Doctor Gerald Greene died in Santa Fe, New Mexico in November 2009. A long time Santa Fe resident, he was born in New York City in 1914. He went to Harvard Medical School; then served in the Navy in the Pacific for two years of active duty.
After several years of employment at a Naval Hospital as an orthopedic surgeon and, after his discharge, two more years in orthopedic training, he practiced that specialty for thirty-four year in Hartford Connecticut, where he and his wife Frankie attended Friends Meeting. During that time, Frankie and he, both lovers of good food, opened and supervised two restaurants in nearby towns. (Later they became known to be the people to ask about the best restaurants in Santa Fe.)
Dr. Greene, a man of many talents and interests, was valued as a consultant at various rehabilitation and state hospitals and was on the staff of both the Hartford Hospital and Newington Hospital for Crippled Children. He also served on the Board of Directors of the Hartford School of Music.
After a distinguished career, he and Frankie moved to Santa Fe where he volunteered at the Wheelwright Museum. They moved to El Castillo Retirement Residences in 1990 -- after he had already served as a member of the Board of Directors. In their first floor apartment stood an adobe structure with many nichos. Here were displayed the little decorated animals, made on his potter’s wheel, that he called “anamalicules.”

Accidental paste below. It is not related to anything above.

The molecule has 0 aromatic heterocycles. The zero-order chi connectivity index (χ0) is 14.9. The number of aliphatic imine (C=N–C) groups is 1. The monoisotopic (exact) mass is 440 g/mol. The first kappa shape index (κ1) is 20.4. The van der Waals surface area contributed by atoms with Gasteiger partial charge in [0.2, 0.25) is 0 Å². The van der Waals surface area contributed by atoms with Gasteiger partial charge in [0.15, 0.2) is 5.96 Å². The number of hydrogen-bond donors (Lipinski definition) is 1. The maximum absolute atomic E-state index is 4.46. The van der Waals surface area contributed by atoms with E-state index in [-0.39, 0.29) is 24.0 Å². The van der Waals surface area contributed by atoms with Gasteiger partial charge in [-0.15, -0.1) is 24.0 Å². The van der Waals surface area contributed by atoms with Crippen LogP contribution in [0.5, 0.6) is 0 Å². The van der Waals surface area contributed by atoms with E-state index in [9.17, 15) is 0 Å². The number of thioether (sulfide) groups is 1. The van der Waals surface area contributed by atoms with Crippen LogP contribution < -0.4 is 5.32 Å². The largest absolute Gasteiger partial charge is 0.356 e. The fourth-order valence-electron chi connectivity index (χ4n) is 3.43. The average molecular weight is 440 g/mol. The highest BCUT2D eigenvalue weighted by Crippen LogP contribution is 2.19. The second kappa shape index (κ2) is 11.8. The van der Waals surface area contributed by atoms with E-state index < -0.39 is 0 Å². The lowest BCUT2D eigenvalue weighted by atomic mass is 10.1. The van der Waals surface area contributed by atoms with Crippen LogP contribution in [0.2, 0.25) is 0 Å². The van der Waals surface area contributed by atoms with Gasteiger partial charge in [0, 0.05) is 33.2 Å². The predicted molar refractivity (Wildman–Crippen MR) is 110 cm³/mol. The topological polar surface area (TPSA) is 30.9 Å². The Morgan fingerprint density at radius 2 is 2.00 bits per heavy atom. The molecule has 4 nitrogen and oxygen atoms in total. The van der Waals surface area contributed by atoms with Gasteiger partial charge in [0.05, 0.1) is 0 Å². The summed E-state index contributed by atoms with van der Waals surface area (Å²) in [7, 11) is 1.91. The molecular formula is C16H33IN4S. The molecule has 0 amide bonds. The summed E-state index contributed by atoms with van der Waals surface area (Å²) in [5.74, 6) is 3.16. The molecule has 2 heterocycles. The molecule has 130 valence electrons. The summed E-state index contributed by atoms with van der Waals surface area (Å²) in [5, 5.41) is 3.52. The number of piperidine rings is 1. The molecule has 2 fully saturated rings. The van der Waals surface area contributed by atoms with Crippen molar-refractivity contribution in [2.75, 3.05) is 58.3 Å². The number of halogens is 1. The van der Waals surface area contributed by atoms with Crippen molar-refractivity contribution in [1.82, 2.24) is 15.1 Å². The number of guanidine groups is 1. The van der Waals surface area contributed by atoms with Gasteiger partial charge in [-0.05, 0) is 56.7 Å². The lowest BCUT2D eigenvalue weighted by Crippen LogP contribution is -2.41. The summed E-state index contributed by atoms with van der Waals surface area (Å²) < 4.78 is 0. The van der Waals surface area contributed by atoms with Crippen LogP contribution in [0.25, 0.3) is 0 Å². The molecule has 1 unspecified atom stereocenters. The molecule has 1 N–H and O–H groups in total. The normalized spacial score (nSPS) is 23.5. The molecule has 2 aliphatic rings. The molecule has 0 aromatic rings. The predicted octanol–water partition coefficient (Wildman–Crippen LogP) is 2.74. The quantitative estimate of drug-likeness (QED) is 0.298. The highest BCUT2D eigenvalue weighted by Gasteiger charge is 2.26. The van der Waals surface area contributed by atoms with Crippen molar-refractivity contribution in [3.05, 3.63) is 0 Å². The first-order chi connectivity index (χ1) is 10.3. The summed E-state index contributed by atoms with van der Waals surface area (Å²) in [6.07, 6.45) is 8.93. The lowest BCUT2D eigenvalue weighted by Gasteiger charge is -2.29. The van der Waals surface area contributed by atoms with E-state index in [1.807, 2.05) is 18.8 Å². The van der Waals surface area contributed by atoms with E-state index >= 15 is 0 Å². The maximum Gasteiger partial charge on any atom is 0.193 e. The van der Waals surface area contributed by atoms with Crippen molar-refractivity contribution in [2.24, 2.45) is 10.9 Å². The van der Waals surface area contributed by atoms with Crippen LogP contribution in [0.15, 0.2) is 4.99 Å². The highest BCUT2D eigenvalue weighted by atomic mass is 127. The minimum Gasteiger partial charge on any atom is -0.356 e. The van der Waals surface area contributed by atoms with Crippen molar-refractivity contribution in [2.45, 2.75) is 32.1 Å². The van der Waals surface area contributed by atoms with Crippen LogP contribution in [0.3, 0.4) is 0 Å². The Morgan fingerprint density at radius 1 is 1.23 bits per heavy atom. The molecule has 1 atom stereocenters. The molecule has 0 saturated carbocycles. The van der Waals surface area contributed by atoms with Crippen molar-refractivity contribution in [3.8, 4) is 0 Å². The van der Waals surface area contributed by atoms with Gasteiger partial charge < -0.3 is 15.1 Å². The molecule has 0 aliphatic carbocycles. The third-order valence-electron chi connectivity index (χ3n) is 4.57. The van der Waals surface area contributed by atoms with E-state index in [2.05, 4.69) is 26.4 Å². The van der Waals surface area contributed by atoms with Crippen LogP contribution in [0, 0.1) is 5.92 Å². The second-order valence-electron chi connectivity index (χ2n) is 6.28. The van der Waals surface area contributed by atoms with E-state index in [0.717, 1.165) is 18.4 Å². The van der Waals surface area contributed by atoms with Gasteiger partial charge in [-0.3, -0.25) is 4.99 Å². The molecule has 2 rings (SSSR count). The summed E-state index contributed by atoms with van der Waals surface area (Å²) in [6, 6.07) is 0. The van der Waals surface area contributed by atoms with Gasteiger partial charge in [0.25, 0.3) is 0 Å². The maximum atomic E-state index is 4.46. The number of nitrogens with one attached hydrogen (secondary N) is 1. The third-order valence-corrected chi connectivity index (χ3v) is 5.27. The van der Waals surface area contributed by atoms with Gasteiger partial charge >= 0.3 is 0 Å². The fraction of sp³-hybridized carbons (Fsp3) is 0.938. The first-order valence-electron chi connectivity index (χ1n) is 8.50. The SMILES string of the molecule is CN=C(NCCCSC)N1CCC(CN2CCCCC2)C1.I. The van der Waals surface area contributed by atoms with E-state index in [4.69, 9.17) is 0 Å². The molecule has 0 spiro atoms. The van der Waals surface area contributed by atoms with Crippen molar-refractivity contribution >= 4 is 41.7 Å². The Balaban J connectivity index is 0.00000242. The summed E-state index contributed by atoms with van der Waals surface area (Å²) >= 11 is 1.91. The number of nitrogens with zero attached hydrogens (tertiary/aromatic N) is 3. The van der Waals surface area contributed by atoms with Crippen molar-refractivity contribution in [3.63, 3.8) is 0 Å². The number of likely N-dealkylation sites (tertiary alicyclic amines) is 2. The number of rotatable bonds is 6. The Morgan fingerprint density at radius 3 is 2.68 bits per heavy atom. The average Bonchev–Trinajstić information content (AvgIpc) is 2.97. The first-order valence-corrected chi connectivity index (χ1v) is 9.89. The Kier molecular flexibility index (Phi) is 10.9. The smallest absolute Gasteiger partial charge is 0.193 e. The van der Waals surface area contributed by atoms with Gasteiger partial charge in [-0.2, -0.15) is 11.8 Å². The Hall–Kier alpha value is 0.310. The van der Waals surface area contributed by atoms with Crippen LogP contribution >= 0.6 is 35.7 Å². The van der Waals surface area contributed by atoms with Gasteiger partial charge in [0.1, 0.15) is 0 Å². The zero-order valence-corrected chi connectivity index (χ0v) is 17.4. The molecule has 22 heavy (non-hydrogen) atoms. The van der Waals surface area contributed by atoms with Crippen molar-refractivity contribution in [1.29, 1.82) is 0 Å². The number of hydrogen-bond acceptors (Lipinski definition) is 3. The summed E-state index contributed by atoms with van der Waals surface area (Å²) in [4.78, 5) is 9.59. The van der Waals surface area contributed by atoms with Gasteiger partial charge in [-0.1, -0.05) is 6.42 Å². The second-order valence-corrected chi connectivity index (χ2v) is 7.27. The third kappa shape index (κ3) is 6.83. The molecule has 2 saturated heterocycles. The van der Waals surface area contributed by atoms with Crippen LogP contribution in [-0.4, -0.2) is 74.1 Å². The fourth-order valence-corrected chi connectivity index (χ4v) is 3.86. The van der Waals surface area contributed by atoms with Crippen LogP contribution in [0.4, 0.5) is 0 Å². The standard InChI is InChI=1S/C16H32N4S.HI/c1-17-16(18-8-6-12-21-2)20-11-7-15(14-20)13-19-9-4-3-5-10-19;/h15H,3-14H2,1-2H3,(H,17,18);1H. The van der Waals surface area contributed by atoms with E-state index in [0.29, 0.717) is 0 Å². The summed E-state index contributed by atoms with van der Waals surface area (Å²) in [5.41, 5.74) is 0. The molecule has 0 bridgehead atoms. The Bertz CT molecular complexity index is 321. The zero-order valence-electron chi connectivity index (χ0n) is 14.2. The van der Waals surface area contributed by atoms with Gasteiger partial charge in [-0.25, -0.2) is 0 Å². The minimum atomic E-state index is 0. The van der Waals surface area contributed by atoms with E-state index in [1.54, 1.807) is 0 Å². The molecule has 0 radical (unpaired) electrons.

Santa Fe Friends will remember the Greenes as generous supporters of the Meeting. An Indian blanket, restored and now mounted as a gift from the Greenes, graces the meeting house. Santa Fe Friends also appreciate their generous gift to the Meeting of folding chairs with padded seats. They were frequent attenders, but the necessity of getting back to El Castillo in time for lunch limited their visiting time with other Friends. One Santa Fe Friend fondly remembers their cordiality in the early 1990s when they also showed her their healthy small garden behind the living room. His legacy is rich and deep, and his presence will be missed.
Besides Elizabeth (Frankie), his wife of 68 years, he leaves one daughter, Michele; and two sons, Eric and Dennis; as well as five grandchildren scattered around the world.